PRINCETON — A DNA sample found in the woods where a young woman was murdered last summer while jogging in Central Massachusetts has helped authorities develop the first description of what her killer might look like.
Worcester District Attorney Joseph D. Early Jr. said Thursday that an analysis of the sample, combined with descriptions given by witnesses who may have seen the suspect, indicates the man is Hispanic with an athletic build, light to medium skin, average height, and about 30 years old.
The “person of interest,” as Early called him, probably had a shaved head or very short hair, as well as scratches on his face, neck, arms, hands, and upper body sustained during a struggle with the victim, Vanessa Marcotte, a 27-year-old Google employee who lived in New York City and was visiting family in Princeton when she was killed on Aug. 7.
The man is also believed to have been driving a dark-colored SUV at the time of the crime, Early said.
Early called the development of the physical description a very significant break in the case and urged anyone who might know the man to call an anonymous tip line, 508-453-7589.
Marcotte was a Leominster native and 2011 graduate of Boston University. A law enforcement official has said her body was burned, and authorities are investigating whether she was sexually assaulted.
“There are people who had perceptions of what this person might look like, what race he might be,” Early said at a news conference. “We’re narrowing this down, tailoring this to the specific person we’re looking for. I think this is very beneficial.”
The case generated national attention and 1,300 tips to the hotline. Some of those tips helped police develop a description of the man’s build, age, and short hair or shaved head, as well as his SUV.
Early did not say how police recovered the DNA, but he said it did not match any samples in the federal government’s criminal database.
Early turned to Parabon, a Virginia company that says it can use DNA to develop a “composite profile that includes eye color, skin color, hair color, face morphology, and detailed biogeographic ancestry.” The company determined the man is “of Hispanic or Latino origin,” Early said.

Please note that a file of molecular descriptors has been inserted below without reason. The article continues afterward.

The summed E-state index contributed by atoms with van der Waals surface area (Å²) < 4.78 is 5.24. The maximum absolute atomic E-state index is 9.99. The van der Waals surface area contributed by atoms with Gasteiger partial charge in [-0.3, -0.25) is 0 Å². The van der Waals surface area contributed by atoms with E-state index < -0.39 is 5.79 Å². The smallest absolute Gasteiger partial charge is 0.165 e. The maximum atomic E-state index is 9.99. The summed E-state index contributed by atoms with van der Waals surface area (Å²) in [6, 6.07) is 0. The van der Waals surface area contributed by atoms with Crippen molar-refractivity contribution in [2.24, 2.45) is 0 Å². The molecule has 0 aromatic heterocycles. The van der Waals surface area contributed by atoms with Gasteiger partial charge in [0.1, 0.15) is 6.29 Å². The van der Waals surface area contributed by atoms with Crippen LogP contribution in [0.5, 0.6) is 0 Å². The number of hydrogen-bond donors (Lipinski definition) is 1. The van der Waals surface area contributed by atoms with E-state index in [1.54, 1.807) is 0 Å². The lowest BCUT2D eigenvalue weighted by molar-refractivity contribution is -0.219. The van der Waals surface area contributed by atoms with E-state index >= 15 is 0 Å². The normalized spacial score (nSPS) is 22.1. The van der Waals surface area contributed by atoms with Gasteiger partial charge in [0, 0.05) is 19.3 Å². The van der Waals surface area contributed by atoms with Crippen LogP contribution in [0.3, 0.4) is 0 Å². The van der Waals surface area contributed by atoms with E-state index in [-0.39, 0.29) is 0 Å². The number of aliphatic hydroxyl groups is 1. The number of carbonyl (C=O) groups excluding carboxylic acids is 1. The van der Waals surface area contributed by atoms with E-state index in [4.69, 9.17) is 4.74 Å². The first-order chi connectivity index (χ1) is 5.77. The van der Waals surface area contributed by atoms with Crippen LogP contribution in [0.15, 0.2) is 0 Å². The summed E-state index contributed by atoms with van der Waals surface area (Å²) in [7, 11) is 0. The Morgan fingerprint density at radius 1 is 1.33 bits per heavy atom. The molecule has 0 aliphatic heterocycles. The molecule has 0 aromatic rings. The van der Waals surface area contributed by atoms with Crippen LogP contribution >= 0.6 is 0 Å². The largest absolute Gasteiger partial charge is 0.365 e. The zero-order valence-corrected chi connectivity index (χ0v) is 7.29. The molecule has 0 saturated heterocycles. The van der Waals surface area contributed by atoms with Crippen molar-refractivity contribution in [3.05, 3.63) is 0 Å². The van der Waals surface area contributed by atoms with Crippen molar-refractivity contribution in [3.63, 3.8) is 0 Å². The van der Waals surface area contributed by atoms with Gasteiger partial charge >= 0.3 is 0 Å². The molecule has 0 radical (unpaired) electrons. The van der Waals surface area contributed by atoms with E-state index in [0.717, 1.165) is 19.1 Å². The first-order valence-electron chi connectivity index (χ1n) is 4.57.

Ellen Greytak, director of bioinformatics at Parabon, said the company has used its technology on nearly 100 criminal cases since launching in 2014. Although Parabon hasn’t published peer-reviewed studies on its work, she said, “our ancestry predictions are very confident” and are “intended as an investigative lead” to help police rule out suspects who don’t match a certain physical description.
David Foran, director of the forensic science program at Michigan State University, said eye color is relatively easy to determine because it’s controlled by only a few genes, but skin and hair color are a little harder because more genes are involved. As far as determining the suspect’s racial or ethnic makeup, “the odds are they’re correct,” he said, “but there’s certainly a decent chance they’re wrong.”
“The techniques today I would put in the good, but not great, category,” Foran said. “It’s probably better than 50-50.”
Ed Carlson, who has lived in Princeton for 22 years, said he was glad that police have made progress in solving the slaying, which prompted many women in town to stop hiking or jogging alone.
“It’s certainly changed the town, and it’s interesting to hear people say: ‘Do you let your daughter go down the street now? Why would you do that?’ ” Carlson said. “But if your daughter is 30 years old, you can’t do much about it.”
Early did not indicate where the investigation is headed next. But investigators could use the DNA sample to try to find family members whose DNA profiles are recorded in the government’s database, said Lawrence Kobilinsky, a professor at John Jay College of Criminal Justice in New York.